In a time where artificial intelligence is a part of many conversations across the board, director Gareth Edwards’ new film ‘The Creator‘ is coming out at an interesting time.
Edwards, who also co-wrote the new sci-fi feature that hits theaters this Friday, has always been a fan of the genre—and part of the idea for this particular film came off of the heels of filming ‘Star Wars’ when he was on a road trip.
“I’d just put some headphones on, I was looking out the window. And we went through this tall grass, sort of farmland area, and there was this factory that went by and it had what looked like a Japanese logo on it,” he explains at a global press conference for the film. “And I thought, just because [of] the way I’m wired, like in science fiction, what [are they] doing in there?”
That partial notion of the idea led Edwards and co-writer Chris Weitz to create a world where humans and AI are at war—well more so, the United States of America is fighting off the last leg of an artificial intelligence population in a land dubbed “New Asia” in the 2060s. The war itself is said in the film to have been started by a huge explosion in Los Angeles where many people lost their lives and AI was left to blame.
In response, the US has built a weapon set to destroy what’s left of the intelligence, in a time where AI has grown to have human-like features and work side by side with people in the Eastern part of the world. ‘The Creator’ follows Joshua (John David Washington) undercover while trying to find Nirmata, aka the creator of AI and its evolution in New Asia.
After losing his pregnant wife (Maya, played by Gemma Chan) during a surprise attack, the film flashes five years to the future where the US military once again recruits Joshua to go back to New Asia after showing him a video of Maya (seemingly alive) to find a new weapon that the East has come up with to end the war. This leads Joshua to the young Alphie (played by Madeleine Yuna Voyles), an AI child he finds in hopes of leading him back to his wife.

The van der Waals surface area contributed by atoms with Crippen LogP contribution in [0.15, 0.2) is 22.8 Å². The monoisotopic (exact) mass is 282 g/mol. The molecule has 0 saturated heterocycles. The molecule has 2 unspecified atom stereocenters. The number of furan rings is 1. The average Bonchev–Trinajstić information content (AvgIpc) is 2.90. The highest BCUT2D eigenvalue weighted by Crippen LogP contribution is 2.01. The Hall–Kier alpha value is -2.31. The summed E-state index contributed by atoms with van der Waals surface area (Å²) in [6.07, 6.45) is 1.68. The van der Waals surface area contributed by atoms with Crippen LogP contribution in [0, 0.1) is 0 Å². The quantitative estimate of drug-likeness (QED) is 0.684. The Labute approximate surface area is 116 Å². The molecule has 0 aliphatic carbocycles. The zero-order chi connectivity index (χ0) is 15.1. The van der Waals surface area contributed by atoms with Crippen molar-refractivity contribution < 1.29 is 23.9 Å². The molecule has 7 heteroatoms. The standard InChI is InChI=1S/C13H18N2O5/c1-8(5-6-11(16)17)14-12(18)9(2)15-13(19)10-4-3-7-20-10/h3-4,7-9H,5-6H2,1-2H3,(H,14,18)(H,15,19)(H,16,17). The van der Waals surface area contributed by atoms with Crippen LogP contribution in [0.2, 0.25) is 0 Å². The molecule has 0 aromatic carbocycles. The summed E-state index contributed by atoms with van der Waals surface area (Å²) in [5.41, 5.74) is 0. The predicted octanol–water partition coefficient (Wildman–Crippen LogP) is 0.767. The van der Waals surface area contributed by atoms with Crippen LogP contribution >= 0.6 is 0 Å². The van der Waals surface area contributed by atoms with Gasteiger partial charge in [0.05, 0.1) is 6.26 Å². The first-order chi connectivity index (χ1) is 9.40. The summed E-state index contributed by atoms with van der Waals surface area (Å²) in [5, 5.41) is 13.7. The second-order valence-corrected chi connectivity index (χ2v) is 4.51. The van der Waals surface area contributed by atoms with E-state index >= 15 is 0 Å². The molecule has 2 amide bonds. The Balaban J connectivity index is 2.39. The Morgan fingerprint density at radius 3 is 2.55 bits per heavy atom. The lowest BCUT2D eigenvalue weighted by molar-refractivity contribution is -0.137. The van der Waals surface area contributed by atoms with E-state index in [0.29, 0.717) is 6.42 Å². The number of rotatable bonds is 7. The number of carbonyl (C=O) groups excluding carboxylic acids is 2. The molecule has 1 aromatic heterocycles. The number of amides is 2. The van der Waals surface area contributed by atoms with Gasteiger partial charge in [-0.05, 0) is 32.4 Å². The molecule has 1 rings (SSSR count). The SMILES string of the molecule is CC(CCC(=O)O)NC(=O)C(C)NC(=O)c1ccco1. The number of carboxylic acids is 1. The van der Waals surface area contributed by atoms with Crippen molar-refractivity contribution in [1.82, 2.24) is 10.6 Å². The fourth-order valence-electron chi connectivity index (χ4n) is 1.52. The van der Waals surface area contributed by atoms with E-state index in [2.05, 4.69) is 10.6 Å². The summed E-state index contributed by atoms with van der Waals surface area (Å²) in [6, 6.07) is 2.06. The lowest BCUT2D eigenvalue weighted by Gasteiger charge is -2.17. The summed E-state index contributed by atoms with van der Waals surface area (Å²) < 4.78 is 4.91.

“I don’t want to give too much away, but a lot of people, when they view stories, they view them as straight lines—beginning, middle and end, like a train track,” says Edwards. “I always liked to view them as a circle. Like, you’re kind of like a clock [and] you’re going round, and you’re orbiting something on this journey.”
Edwards continued: “What I find really useful about that is essentially, your character as they travel through the film does a hundred- and 80-degree U-turn. They basically get the opportunity to see things from a completely different perspective because of the situation they’re being put in. I think that’s one of the great things about storytelling, whether it be novels or cinema or whatever…Whatever the audience’s preconceptions are, you’re able to show them different perspectives and see things from other points of view.”
What’s interesting about this film is not just the point of view of the story, but also, the way ‘The Creator’ was conceptualized, edited and shot as well.
“[We] went to eight different countries and shot the movie a lot more like an independent film, to some extent,” says Edwards. “And then when it was all finished, we had a big chunk of the budget for industrial light and magic and some other vendors. Basically, we edited the film, got frames from each shot in the movie, gave them to the production designer and the concept artist. And what normally happens a year and a half earlier was then happening during the edit…they were painting and designing all the sci-fi just on the shots we were actually using.”
During the film, audiences will follow along on the journey through the volcanoes of Indonesia, Buddhist temples in the Himalayas, the ruins of Cambodia and floating villages while following Joshua and Alphie. And it’s that bond that begins to be built through the characters that fuels a lot of the story and a lot of the perspective you walk away with—which might not be what you expect from a movie surrounding AI in this day and age.
“I started writing this in 2018, when AI was up there with flying cars and living on the moon. It was something maybe you would see in your lifetime, but probably not,” explains Edwards. “I sort of feel like every major technological breakthrough that’s happened in the last century or so—like electricity, computers, the internet—they always have seismic changes on industries. And you know, there’s a big bump in the road that we have to get over.”
“But on the other side of it, when the dust finally settles, I think we all look back and go, I’m glad we have electricity, I’m glad we have computers and I’m glad we have the internet. I think this will be another one, [but] the next few years or more will probably be a little tricky,” Edwards finishes. “But I think the upside is, it’s such a powerful tool that’s gonna just help so many things in the world, that I think the positives are gonna outweigh the negatives.”
Catch ‘The Creator‘ in theaters Sept. 29.